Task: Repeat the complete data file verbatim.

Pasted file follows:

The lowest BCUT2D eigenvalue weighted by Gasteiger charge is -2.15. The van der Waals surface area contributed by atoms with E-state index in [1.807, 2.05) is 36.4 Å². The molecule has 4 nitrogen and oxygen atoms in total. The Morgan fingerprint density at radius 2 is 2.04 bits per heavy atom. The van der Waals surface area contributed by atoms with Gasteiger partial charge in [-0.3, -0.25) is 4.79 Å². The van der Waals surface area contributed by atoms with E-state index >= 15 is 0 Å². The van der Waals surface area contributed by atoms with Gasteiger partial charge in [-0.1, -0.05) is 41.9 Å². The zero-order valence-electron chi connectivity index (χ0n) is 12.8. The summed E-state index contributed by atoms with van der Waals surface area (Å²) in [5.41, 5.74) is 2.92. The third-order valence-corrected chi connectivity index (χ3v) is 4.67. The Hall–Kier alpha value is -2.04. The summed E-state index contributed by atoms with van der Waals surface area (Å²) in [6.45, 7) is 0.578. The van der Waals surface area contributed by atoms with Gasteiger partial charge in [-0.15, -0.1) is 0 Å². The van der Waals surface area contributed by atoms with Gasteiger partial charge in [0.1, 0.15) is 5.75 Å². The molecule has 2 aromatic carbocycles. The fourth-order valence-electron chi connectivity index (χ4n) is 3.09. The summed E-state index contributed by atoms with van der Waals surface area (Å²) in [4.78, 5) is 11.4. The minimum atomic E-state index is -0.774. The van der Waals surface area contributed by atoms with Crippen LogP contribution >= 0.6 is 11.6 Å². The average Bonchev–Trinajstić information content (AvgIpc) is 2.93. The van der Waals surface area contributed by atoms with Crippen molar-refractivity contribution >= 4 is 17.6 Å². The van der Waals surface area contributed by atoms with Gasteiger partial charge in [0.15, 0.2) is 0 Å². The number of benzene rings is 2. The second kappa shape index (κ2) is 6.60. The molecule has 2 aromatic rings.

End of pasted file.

The lowest BCUT2D eigenvalue weighted by Gasteiger charge is -2.15. The van der Waals surface area contributed by atoms with E-state index in [1.807, 2.05) is 36.4 Å². The molecule has 4 nitrogen and oxygen atoms in total. The Morgan fingerprint density at radius 2 is 2.04 bits per heavy atom. The van der Waals surface area contributed by atoms with Gasteiger partial charge in [-0.3, -0.25) is 4.79 Å². The van der Waals surface area contributed by atoms with E-state index >= 15 is 0 Å². The van der Waals surface area contributed by atoms with Gasteiger partial charge in [-0.1, -0.05) is 41.9 Å². The zero-order valence-electron chi connectivity index (χ0n) is 12.8. The summed E-state index contributed by atoms with van der Waals surface area (Å²) in [5.41, 5.74) is 2.92. The third-order valence-corrected chi connectivity index (χ3v) is 4.67. The Hall–Kier alpha value is -2.04. The summed E-state index contributed by atoms with van der Waals surface area (Å²) in [6.45, 7) is 0.578. The van der Waals surface area contributed by atoms with Gasteiger partial charge in [-0.15, -0.1) is 0 Å². The van der Waals surface area contributed by atoms with Gasteiger partial charge in [0.1, 0.15) is 5.75 Å². The molecule has 2 aromatic carbocycles. The fourth-order valence-electron chi connectivity index (χ4n) is 3.09. The summed E-state index contributed by atoms with van der Waals surface area (Å²) in [4.78, 5) is 11.4. The minimum atomic E-state index is -0.774. The van der Waals surface area contributed by atoms with Crippen LogP contribution >= 0.6 is 11.6 Å². The average Bonchev–Trinajstić information content (AvgIpc) is 2.93. The van der Waals surface area contributed by atoms with Crippen molar-refractivity contribution >= 4 is 17.6 Å². The van der Waals surface area contributed by atoms with Gasteiger partial charge in [0.15, 0.2) is 0 Å². The number of benzene rings is 2. The second kappa shape index (κ2) is 6.60. The molecule has 2 aromatic rings.